Everybody involved in the pursuit of preventing genocide, has a moment when they switch onto its horrors and vow that 'this must never happen again - not on my watch'. For me, it was Linda Melvern's words that did it at the 10th anniversary conference organised by Never Again and the Imperial War Museum. Her words haunted me to the extent that I continue to have trouble writing down what she said - it was about the women who were raped every day of the genocide and still die every day of the after-effects. Since then, despite becoming incresingly involved in peacebuilding, I have avoided reading Melvern's very clinical, forensic books about the genocide, which she has worked tirelessly on since conducting some of the first interview about it in 2006. Call it cowardice if you like. But it is true that everybody, whether or not they feel they have any involvement in building a more peaceful world, has a responsibility to at least listen to what was done in their name, or if not in their name to the detriment of humanity.
I've finally started reading Conspiracy to Murder, which has been updated and republished in paperback this year. It does have the hard-hitting style that I expected but so far has been less haunting than interesting and compelling. In the first two chapters Melvern outlines the history of genocide - 'a deliberate attempt to reconstruct history' - detailing the different theories behind ethnic division in the small African country and the methods used by different parties to exacerbate and take advantage of two groups that lived, worked and built families together.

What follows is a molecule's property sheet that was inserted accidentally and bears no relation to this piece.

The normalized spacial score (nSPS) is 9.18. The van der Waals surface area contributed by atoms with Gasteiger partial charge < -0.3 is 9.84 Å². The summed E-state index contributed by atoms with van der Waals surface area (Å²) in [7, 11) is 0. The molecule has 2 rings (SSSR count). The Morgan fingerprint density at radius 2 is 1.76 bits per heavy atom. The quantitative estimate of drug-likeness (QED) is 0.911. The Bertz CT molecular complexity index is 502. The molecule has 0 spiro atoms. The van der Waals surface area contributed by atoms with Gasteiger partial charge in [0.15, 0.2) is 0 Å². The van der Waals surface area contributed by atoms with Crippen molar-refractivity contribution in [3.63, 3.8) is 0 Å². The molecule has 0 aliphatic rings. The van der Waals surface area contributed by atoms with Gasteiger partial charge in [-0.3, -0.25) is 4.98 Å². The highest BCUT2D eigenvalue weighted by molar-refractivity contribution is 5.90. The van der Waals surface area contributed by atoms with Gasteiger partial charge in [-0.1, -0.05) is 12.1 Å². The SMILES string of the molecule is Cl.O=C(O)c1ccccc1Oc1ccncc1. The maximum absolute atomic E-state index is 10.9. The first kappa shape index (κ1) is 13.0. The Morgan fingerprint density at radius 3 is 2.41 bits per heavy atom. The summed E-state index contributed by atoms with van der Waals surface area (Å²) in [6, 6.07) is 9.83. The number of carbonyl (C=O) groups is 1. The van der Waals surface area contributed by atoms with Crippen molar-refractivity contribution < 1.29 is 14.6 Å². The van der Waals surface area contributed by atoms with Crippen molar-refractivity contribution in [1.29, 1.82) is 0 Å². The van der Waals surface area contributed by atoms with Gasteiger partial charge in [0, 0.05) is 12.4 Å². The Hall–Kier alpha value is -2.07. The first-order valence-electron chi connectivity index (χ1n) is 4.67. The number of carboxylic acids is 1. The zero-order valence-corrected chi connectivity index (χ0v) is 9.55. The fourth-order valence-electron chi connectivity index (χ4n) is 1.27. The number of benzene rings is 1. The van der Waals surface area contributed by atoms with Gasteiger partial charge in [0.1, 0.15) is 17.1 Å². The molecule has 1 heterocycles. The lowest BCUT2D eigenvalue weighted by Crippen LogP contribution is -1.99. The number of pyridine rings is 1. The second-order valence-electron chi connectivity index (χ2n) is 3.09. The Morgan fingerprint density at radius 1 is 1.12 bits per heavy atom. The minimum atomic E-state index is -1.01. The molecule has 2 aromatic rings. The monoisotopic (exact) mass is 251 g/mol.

From the first two chapters, you can see that some of the conditions that caused genocide are still there. A densely populated country with limited space and a mobile population. A one-party state and reports of arbitrary arrests. Even the idea of communal work, twisted into massacres, still finds echoes in the much more positive pursuit of Sunday tidy-ups which Rwandans sometimes grumble about in the New Times. I wonder why Rwandans are so quick to condemn Amnesty International now when they were often the only organisation drawing attention to what was happening in Rwanda before the genocide.
The biggest difference, I hope, is in the youth. As I read over familiar names, I think of Ladislas, our Clubs Chairman who has walked great areas to set up Groups that now inspire youth to meet across divides. The issue of unemployment is also being addressed by Never Again as well as many other groups in income generating projects.
Another difference is in connection. Rwanda is quickly establishing itself as a green country with a multiligual, charming population who can talk to those of us in other countries who were born with all the opportunity in the world - admittedly this is still far too limited. They have the sort of confidence that is taken for granted in the West, but is rarely suggested for the 'poor Africans'. I remember being told that nobody in Rwanda ever starved and that Rwanda was the place where God might leave, but he would always come back. Many young Rwandans - most of those I met there who became my friends - grew up outside the country and are now back in the only place they can call home. As long as they continue to turn their back on violence and to work in fellowship with those who witnessed the horrors as children, I have a lot of hope for Rwanda.